Log In

Reset Password
  • MENU
    Local News
    Tuesday, June 18, 2024

    Advocates see hope for passage of ‘Essential Caregivers Act’

    From left, Edward Onofrio, his daughter, Liz Stern, and nursing asistant Karol Onton, Thursday, June 6, 2024, outside Masonicare in Mystic, where Onofrio is a resident. (Dana Jensen/The Day)
    Buy Photo Reprints

    During the COVID-19 pandemic, the virus wasn’t the only thing that wreaked havoc on residents of nursing homes and other long-term-care facilities.

    Isolation took a toll, too.

    Soon after the disease’s March 2020 outbreak, the U.S. Centers for Disease Control and Prevention, the Centers for Medicare and Medicaid Services and states adopted regulations that kept family members from freely visiting their loved ones in facilities, in some cases for extended periods.

    Many long-term care residents who escaped COVID nevertheless declined dramatically or died prematurely.

    Ever since, advocates have been pushing for the enactment of a federal law that would ensure caregivers have access to long-term care residents during periods of restricted visitation, including but not limited to pandemics and other health emergencies.

    Four years into the fight, a national coalition whose Connecticut contingent includes a Stonington woman is hopeful its efforts will succeed during the 118th Congress, which concludes in January.

    In May, U.S. Sen. Richard Blumenthal, D-Conn., co-sponsored S. 4280, the Essential Caregivers Act of 2024, a companion to H.R. 8331 in the House. A 2021 version of the House bill failed to advance during the 117th Congress.

    The new bill would ensure that in any future emergency, a resident of a facility receiving federal Medicare and Medicaid funding would have the right to designate at least one “essential caregiver” who would have in-person access to the resident at all times. If it becomes law, it will bring some clarity to the issue, granting residents the same rights across facilities in every state.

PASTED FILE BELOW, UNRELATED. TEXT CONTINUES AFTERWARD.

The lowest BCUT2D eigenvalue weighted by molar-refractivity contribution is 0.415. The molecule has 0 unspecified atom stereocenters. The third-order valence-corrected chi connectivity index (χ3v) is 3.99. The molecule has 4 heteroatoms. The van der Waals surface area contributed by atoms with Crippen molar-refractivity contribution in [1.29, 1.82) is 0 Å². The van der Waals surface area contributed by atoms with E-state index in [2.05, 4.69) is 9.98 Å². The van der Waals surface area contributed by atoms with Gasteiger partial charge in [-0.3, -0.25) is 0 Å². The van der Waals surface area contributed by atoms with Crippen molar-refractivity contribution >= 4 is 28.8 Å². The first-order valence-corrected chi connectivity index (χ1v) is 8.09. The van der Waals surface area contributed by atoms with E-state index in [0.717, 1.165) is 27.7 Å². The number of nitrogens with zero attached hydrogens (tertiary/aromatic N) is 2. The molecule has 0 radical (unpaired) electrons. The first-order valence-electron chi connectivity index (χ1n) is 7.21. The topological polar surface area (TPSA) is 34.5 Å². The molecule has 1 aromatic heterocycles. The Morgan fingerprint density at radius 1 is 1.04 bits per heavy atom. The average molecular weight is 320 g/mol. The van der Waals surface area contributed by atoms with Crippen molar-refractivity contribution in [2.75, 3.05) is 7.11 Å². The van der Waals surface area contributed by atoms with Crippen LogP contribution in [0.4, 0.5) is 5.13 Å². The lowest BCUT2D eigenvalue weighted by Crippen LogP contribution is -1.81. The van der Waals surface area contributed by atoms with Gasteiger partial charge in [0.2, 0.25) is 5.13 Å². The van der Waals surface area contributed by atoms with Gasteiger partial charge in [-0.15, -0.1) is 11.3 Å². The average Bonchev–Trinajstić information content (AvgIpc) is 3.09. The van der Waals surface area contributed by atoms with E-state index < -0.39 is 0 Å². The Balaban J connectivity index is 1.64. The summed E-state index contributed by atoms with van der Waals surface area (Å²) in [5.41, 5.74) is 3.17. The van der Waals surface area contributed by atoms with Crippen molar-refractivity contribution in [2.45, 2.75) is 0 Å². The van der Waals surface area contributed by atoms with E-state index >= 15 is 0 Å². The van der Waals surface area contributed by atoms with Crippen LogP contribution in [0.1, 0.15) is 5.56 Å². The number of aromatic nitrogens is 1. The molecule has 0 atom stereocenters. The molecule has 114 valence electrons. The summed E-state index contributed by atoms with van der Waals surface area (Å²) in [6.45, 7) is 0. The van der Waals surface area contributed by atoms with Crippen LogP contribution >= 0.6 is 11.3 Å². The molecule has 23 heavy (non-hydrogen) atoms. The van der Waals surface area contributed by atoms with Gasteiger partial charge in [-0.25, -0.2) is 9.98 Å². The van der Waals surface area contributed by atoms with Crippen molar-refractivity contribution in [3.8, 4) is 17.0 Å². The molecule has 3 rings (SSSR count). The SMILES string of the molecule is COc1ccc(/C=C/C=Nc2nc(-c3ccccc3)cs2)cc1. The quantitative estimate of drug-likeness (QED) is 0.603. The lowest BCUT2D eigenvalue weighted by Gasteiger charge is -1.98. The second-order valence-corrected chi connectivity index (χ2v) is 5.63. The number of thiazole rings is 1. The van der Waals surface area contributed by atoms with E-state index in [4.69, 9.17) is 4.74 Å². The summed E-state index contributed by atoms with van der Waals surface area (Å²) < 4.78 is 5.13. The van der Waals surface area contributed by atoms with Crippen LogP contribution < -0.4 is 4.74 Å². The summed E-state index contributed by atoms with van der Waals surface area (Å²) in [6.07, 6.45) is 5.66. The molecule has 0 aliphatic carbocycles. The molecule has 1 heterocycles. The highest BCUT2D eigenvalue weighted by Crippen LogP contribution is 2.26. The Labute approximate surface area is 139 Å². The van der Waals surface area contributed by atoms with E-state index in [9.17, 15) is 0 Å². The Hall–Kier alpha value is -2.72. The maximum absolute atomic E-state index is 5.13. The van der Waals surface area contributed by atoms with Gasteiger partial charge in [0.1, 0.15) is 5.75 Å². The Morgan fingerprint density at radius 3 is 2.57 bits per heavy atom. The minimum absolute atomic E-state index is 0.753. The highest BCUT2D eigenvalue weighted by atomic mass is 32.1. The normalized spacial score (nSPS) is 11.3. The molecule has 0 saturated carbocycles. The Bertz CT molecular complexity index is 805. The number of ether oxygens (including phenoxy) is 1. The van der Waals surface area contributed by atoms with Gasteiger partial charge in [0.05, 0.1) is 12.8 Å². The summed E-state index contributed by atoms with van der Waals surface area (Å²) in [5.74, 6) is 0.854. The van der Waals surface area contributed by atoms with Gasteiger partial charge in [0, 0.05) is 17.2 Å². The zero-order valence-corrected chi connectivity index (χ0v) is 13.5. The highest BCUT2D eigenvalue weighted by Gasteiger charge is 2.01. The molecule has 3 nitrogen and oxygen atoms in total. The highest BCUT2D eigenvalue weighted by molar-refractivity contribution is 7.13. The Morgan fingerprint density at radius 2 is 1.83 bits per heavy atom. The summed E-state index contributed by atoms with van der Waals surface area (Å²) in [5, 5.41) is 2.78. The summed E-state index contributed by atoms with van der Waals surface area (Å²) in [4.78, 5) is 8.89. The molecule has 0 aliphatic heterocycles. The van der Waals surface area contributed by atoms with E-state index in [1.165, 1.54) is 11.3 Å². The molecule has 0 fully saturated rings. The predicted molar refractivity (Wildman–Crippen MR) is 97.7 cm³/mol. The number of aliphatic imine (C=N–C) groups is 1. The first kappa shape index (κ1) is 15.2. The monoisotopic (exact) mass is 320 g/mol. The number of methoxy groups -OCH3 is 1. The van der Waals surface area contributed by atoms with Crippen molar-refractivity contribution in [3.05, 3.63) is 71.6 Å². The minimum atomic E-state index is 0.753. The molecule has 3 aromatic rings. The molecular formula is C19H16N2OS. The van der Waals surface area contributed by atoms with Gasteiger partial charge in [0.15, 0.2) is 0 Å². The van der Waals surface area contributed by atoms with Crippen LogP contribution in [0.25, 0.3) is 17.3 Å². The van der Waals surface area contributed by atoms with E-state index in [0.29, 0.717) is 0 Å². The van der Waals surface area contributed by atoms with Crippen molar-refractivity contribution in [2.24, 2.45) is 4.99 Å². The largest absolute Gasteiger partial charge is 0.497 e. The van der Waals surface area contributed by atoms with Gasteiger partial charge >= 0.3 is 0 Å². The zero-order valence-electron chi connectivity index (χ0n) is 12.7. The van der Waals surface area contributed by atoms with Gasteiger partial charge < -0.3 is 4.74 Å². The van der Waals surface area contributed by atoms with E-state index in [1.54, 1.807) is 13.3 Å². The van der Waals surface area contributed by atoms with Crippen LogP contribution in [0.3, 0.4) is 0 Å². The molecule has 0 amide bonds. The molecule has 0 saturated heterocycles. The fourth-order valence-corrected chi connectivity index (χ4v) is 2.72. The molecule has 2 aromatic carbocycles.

“This is a superior bill,” Liz Stern, the Stonington advocate, said of S. 4280. “But we know it’s a long haul. We may be hoping against hope it comes up in this Congress.”

    Stern visited her mother almost daily for four years after a stroke landed her in a nursing home. Those in-person visits ended March 10, 2020, when COVID-19 caused the facility to ban them.

    “She got 30-minute virtual and 20-minute supervised window visits but no human touch,” Stern wrote in “Protecting Them to Death,” a collection of families’ stories of loved ones who lived or died in long-term facilities under isolation protocols. “She never understood why she was being punished, why her family abandoned her, or why she spent the last eight months of her life in isolation.”

    Stern’s mother, 91, died Nov. 3, 2020, “having lost all quality of life,” Stern wrote.

    Having shifted some of her focus to other issues, Stern now facilitates the family council at Masonicare at Mystic, an assisting-living facility where her 98-year-old father resides.

    She noted the original House bill, sponsored by Reps. Claudia Tenney, a New York Republican, and John Larson, a Connecticut Democrat, gathered 81 cosponsors, including 45 Republicans and 36 Democrats.

    In less than a month, H.R. 8331 has garnered 32 cosponsors ― 18 Republicans and 14 Democrats, including three Connecticut representatives: Larson, Rosa DeLauro and Jahana Hayes.

    Stern said the advocates’ coalition, known as Caregivers for Compromise, worked with a legislative assistant in Blumenthal’s office, Kasandra Navarro, who advised the bicameral approach ― simultaneously submitting companion bills in the House and Senate in a bid to expedite the approval process. Blumenthal sought a strong Republican cosponsor of the Senate bill, Sen. John Cornyn of Texas.